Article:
On Sunday, Twitter changed its terms of service to allow for the suspension or banning of anyone who engages in “targeted misgendering or deadnaming of transgender individuals.” They list this under “Repeated and/or non-consensual slurs, epithets, racist and sexist tropes, or other content that degrades someone.”
To this point, Louis Farrakhan has not been removed for terming Jews “termites.”
This is merely the latest evidence that for Twitter, political bias is baked into the cake. Over the past few weeks, Twitter has banned right-leaning conspiratorialists like Alex Jones and Laura Loomer, and now they’ve banned conservative Jesse Kelly for some unspecified reason. Now, they announce that abiding by basic science — recognizing that men are men, women are women, and that sex is biologically based — could get you banned. Last week, they banned a hard-core feminist for stating that sex is biological.
Both the terms “misgendering” and “deadnaming” have no basis in reality. Gender itself is fluidly defined depending on the user — some social justice warriors use it interchangeably with sex, others suggest that it is a bundle of masculine or feminine traits particular to each person, which makes the word essentially useless, since every human being is individual. Misgendering, then, requires us to believe, at root, that subjective self-definition is the key to others’ use of pronouns — a standard for description that no one holds about any other area of human life (we do not use special pronouns for you depending on your self-defined race, your self-defined profession, or your self-defined age). That’s an imposition on everyone else, and a violation of basic biology, which defines people as sexually dimorphic. Those who suffer from genetic disorders do not invalidate the reality of sexual dimorphism any more than those who suffer from infertility invalidate the reality of the human reproductive system.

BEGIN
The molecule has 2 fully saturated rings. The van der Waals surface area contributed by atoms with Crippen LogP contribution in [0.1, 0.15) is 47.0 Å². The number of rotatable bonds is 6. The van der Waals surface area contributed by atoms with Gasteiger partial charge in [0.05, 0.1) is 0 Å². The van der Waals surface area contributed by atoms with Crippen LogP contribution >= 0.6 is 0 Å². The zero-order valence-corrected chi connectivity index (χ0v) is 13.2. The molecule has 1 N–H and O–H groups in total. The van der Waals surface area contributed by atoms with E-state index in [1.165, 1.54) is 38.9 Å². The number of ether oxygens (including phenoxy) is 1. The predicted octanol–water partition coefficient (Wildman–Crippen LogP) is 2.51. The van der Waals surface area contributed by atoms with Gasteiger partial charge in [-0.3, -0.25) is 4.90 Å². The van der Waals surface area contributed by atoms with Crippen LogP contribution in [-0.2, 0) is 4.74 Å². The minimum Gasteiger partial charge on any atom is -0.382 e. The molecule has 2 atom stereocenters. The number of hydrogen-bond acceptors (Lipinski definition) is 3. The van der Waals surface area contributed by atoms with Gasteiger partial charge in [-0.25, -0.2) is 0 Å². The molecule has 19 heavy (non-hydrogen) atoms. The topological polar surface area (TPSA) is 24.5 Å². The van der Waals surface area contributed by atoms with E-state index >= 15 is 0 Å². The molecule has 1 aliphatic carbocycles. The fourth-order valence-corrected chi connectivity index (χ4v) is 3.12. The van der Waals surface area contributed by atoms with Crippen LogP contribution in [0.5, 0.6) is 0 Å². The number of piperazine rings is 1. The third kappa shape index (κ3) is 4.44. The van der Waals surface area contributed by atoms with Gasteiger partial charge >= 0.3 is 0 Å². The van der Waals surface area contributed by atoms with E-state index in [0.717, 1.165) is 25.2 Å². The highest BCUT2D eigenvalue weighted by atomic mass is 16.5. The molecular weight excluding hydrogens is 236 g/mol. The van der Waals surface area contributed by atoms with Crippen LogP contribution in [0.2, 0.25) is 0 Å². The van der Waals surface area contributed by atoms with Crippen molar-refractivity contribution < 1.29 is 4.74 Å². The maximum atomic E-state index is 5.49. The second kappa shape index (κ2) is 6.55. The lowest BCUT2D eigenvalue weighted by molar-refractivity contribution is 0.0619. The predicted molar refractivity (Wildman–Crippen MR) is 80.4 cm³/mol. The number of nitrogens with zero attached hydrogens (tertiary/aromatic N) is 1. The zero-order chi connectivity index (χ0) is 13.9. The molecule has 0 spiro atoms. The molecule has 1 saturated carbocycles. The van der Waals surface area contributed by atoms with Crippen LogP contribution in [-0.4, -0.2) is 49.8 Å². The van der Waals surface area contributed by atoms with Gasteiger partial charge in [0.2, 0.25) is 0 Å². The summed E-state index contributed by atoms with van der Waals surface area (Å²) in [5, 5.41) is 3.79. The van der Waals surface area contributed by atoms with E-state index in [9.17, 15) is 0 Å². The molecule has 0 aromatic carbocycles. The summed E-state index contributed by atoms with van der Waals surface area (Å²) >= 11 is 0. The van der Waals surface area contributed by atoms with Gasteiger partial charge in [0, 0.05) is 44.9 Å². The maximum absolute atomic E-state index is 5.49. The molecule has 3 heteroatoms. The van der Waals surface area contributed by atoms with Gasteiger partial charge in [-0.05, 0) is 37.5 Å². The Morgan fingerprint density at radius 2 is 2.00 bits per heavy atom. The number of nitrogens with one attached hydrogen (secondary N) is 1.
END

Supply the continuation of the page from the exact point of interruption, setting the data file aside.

“Deadnaming” is the practice of referring to someone by their birth name — so, for example, referring to Chelsea Manning as Bradley Manning. Typically, we refer to people by their birth names up until the point at which they legally change their names, but we use birth names with reference to those people up to the point of name change. So, for example, Caitlyn Jenner won zero Olympic medals, but Bruce Jenner won many. Bradley Manning was convicted of espionage. Twitter doesn’t even make clear where the line is drawn: if you don’t legally change your name but expect the rest of society to abide by your new name, have you violated Twitter’s terms of service?
We'll find out soon enough. Here are some tweets that could get me barred, for example:
Here’s the bottom line: Twitter is no longer a place for open discussion, if ever it was. It’s instead a place for “acceptable” opinion — acceptable being defined as stuff Jack Dorsey, the CEO of Twitter, finds worthy of conversation. That means that Twitter, like Daily Wire, is essentially a curated opinion site. And that, in turn, means that Twitter should be treated for legal purposes as an editorial outlet. Or, alternatively, Twitter could come up with a set of rules that doesn’t cram down politics in place of a politics-free standard of free discourse.